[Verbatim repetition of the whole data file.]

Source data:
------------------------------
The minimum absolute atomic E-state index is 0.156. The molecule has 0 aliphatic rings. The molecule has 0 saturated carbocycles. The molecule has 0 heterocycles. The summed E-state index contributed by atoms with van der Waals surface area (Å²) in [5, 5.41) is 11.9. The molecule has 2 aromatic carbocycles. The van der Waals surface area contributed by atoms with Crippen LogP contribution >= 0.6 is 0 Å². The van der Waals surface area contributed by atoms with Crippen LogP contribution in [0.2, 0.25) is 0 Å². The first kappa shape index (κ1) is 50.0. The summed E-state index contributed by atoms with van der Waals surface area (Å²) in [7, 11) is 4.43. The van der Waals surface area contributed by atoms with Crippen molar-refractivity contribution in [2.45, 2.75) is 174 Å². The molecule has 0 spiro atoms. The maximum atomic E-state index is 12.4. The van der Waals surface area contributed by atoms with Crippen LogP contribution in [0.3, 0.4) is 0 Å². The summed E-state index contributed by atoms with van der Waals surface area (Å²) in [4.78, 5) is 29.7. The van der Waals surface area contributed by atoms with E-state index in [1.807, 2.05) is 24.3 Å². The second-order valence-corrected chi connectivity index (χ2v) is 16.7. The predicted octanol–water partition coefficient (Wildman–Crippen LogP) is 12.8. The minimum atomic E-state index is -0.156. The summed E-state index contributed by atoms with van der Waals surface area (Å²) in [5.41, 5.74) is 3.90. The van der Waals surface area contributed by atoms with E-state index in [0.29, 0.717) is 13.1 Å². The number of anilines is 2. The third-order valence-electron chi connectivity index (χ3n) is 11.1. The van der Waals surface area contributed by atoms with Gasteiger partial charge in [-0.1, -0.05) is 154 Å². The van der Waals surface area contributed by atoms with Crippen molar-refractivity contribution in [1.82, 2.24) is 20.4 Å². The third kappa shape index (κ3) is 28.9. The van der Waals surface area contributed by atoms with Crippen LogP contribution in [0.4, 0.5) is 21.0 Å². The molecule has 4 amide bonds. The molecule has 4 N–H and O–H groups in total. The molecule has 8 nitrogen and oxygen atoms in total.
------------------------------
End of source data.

The minimum absolute atomic E-state index is 0.156. The molecule has 0 aliphatic rings. The molecule has 0 saturated carbocycles. The molecule has 0 heterocycles. The summed E-state index contributed by atoms with van der Waals surface area (Å²) in [5, 5.41) is 11.9. The molecule has 2 aromatic carbocycles. The van der Waals surface area contributed by atoms with Crippen LogP contribution >= 0.6 is 0 Å². The van der Waals surface area contributed by atoms with Crippen LogP contribution in [0.2, 0.25) is 0 Å². The first kappa shape index (κ1) is 50.0. The summed E-state index contributed by atoms with van der Waals surface area (Å²) in [7, 11) is 4.43. The van der Waals surface area contributed by atoms with Crippen molar-refractivity contribution in [2.45, 2.75) is 174 Å². The molecule has 0 spiro atoms. The maximum atomic E-state index is 12.4. The van der Waals surface area contributed by atoms with Crippen LogP contribution in [0.3, 0.4) is 0 Å². The summed E-state index contributed by atoms with van der Waals surface area (Å²) in [4.78, 5) is 29.7. The van der Waals surface area contributed by atoms with E-state index in [1.807, 2.05) is 24.3 Å². The second-order valence-corrected chi connectivity index (χ2v) is 16.7. The predicted octanol–water partition coefficient (Wildman–Crippen LogP) is 12.8. The minimum atomic E-state index is -0.156. The summed E-state index contributed by atoms with van der Waals surface area (Å²) in [5.41, 5.74) is 3.90. The van der Waals surface area contributed by atoms with E-state index in [0.29, 0.717) is 13.1 Å². The number of anilines is 2. The third-order valence-electron chi connectivity index (χ3n) is 11.1. The van der Waals surface area contributed by atoms with Gasteiger partial charge in [-0.1, -0.05) is 154 Å². The van der Waals surface area contributed by atoms with Crippen molar-refractivity contribution in [1.82, 2.24) is 20.4 Å². The third kappa shape index (κ3) is 28.9. The van der Waals surface area contributed by atoms with Crippen LogP contribution in [0.4, 0.5) is 21.0 Å². The molecule has 4 amide bonds. The molecule has 4 N–H and O–H groups in total. The molecule has 8 nitrogen and oxygen atoms in total.